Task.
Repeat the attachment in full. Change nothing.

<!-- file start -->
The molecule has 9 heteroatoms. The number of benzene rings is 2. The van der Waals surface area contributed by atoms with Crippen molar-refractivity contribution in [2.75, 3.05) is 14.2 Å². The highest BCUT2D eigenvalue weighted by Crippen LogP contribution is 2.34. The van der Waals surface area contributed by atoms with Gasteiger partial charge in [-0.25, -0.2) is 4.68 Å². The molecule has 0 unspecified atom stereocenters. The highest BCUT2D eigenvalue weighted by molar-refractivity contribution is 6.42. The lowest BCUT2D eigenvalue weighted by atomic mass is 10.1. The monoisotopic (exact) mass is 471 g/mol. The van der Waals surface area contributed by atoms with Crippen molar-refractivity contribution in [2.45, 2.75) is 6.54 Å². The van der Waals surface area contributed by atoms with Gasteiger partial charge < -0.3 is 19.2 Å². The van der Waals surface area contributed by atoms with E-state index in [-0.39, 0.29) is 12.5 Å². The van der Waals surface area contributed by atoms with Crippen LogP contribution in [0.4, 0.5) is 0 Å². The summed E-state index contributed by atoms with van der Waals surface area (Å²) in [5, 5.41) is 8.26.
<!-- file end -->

The molecule has 9 heteroatoms. The number of benzene rings is 2. The van der Waals surface area contributed by atoms with Crippen molar-refractivity contribution in [2.75, 3.05) is 14.2 Å². The highest BCUT2D eigenvalue weighted by Crippen LogP contribution is 2.34. The van der Waals surface area contributed by atoms with Gasteiger partial charge in [-0.25, -0.2) is 4.68 Å². The molecule has 0 unspecified atom stereocenters. The highest BCUT2D eigenvalue weighted by molar-refractivity contribution is 6.42. The lowest BCUT2D eigenvalue weighted by atomic mass is 10.1. The monoisotopic (exact) mass is 471 g/mol. The van der Waals surface area contributed by atoms with Crippen molar-refractivity contribution in [2.45, 2.75) is 6.54 Å². The van der Waals surface area contributed by atoms with Gasteiger partial charge < -0.3 is 19.2 Å². The van der Waals surface area contributed by atoms with E-state index in [-0.39, 0.29) is 12.5 Å². The van der Waals surface area contributed by atoms with Crippen LogP contribution in [0.4, 0.5) is 0 Å². The summed E-state index contributed by atoms with van der Waals surface area (Å²) in [5, 5.41) is 8.26.